Andy: Name one thing about studying in Singapore that you had heard about before studying abroad and were surprised it was actually true.
I was surprised at how intense the students actually were. During presentations' Q&A sections they would be extremely active, with students primarily trying to shoot holes in the presenters' arguments.
Calvin: What is something that you think would shock someone from the U.S. about the culture in your home country?
When it comes to education in Singapore, there is always the pressure of the bell curve looming above us, which I feel has both its pros and cons. On one hand, the competition would push us as individuals to deliver the best we can. On the other, it breeds a sense of ‘kiasuism’ (fear of losing) among students, in which students see each other as direct competition, which is not exactly the most ideal environment to make friends in.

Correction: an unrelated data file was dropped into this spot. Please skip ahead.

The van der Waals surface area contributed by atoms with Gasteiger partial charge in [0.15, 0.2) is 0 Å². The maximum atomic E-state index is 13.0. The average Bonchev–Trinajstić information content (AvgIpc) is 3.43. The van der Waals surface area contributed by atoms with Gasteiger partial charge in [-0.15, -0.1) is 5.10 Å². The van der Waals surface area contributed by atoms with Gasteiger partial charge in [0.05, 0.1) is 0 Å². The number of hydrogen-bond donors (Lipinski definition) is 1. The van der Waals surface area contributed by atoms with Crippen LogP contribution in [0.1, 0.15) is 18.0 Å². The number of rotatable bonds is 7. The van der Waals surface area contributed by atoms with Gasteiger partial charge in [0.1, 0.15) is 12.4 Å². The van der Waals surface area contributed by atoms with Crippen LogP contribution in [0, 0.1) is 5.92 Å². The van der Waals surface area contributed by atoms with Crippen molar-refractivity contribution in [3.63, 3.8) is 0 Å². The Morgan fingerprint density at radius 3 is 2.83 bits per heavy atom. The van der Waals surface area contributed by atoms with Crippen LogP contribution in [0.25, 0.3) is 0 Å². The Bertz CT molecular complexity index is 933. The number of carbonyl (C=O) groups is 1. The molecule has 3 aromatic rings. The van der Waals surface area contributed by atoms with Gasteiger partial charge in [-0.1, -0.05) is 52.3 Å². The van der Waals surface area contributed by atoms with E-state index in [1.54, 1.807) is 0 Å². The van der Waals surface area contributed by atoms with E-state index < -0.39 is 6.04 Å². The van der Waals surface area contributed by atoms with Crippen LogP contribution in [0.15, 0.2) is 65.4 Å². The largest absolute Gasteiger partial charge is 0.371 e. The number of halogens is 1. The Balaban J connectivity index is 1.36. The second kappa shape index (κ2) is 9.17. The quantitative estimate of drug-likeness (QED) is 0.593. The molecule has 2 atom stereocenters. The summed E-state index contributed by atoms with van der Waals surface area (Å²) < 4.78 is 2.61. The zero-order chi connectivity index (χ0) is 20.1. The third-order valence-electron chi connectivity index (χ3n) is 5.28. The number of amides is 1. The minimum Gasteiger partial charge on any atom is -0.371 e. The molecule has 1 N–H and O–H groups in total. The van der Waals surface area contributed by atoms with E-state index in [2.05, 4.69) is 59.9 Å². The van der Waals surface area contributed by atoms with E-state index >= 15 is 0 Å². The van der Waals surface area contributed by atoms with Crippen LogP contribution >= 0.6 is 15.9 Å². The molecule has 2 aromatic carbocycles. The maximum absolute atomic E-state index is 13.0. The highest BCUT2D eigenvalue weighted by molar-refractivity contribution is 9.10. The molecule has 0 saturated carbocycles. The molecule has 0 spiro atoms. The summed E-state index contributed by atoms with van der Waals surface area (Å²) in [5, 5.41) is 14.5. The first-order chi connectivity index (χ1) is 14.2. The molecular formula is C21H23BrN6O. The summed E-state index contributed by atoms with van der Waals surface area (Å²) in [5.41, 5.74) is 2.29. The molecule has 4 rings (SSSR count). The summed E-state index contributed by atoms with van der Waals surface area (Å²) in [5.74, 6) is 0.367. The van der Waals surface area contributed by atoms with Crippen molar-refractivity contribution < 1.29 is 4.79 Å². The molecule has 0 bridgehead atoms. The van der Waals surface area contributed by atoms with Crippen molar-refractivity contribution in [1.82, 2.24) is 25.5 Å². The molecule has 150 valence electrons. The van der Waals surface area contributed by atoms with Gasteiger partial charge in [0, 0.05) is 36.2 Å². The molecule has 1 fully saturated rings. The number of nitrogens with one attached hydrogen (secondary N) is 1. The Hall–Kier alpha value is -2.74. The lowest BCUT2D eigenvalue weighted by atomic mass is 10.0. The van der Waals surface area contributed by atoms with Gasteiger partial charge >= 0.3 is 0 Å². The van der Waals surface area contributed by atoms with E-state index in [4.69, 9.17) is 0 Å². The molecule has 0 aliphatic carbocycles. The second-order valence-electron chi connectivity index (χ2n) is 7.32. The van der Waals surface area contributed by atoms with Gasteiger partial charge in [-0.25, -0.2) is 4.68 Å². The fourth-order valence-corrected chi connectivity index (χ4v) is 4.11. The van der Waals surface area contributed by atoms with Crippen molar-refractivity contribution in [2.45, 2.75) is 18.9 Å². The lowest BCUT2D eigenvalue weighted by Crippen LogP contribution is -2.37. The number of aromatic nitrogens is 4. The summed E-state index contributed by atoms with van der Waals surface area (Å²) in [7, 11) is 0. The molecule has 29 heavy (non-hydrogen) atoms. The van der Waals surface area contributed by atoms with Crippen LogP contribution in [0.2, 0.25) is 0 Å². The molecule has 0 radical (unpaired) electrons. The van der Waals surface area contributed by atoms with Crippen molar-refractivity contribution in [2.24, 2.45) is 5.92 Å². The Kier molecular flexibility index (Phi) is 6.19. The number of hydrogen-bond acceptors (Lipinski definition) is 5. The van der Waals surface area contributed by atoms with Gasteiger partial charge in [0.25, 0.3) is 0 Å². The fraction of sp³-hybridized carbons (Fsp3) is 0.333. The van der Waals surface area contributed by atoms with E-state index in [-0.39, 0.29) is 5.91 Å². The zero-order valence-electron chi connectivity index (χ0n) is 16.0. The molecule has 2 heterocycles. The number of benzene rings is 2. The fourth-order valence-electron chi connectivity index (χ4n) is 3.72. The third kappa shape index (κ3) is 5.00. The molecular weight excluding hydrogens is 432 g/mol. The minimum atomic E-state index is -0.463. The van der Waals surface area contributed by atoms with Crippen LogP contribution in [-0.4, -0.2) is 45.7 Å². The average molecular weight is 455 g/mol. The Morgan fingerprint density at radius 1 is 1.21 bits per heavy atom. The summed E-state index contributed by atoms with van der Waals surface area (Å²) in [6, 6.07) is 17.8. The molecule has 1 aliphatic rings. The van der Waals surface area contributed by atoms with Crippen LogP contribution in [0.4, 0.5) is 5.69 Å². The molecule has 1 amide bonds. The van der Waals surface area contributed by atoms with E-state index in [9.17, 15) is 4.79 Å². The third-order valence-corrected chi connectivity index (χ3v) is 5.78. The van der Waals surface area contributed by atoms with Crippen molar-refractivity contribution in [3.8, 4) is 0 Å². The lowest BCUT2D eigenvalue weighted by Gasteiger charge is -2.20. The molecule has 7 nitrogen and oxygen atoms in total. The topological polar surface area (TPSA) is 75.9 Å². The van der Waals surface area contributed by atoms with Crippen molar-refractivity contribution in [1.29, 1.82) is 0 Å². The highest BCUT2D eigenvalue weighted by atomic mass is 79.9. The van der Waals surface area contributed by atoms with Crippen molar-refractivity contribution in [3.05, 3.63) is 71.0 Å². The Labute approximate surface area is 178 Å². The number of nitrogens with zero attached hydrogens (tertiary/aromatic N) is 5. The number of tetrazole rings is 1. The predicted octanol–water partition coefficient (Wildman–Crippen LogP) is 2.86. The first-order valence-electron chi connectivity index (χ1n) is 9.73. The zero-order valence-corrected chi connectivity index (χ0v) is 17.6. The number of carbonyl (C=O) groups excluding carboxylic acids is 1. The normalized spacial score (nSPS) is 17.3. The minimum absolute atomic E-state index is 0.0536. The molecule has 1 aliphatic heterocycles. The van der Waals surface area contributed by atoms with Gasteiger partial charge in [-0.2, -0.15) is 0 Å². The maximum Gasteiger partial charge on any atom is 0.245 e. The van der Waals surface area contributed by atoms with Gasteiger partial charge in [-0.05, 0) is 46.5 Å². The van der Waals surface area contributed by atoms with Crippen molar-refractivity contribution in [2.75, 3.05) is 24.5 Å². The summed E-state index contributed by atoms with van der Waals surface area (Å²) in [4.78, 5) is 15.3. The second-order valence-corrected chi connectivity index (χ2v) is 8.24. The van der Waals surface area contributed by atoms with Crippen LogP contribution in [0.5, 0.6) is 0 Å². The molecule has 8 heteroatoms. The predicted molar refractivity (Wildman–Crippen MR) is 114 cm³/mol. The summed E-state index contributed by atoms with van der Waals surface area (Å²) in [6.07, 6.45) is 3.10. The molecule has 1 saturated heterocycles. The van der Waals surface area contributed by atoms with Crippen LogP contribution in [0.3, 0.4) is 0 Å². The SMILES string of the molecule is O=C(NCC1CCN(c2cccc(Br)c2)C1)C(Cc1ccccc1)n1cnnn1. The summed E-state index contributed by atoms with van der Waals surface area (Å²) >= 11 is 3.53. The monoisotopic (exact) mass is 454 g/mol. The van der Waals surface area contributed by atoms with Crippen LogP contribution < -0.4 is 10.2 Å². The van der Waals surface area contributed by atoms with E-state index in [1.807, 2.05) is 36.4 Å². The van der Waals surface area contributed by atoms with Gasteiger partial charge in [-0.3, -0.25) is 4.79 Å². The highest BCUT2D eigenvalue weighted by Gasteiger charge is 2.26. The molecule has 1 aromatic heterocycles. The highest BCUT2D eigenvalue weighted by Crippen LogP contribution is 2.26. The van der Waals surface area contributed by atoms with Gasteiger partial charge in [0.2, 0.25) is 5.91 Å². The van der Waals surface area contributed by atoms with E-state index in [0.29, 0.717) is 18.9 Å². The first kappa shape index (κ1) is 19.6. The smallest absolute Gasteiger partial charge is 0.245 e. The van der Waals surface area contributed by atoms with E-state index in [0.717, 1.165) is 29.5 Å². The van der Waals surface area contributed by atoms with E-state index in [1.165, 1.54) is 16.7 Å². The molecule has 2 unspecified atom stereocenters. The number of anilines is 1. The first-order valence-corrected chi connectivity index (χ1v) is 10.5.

Andy: What is something that you found shocking when you first arrived in Singapore?
The food was so cheap and so good. It was cheaper and of higher quality to go to a hawker center for a full meal than to McDonald's.
Calvin: What are some similarities and differences between life in your home country and the U.S.?
The biggest difference I noticed when I arrived in U.S. is the accessibility and availability of arts and culture. In Singapore, the general population tends to see arts performances as something cultured that caters more to the higher-class in society, especially when it comes to ticket prices, which are usually a huge deterrence. In the U.S., there are a whole range of weekly performances at affordable cost, and one can usually decide on the day itself if they want to just drop by and watch a concert.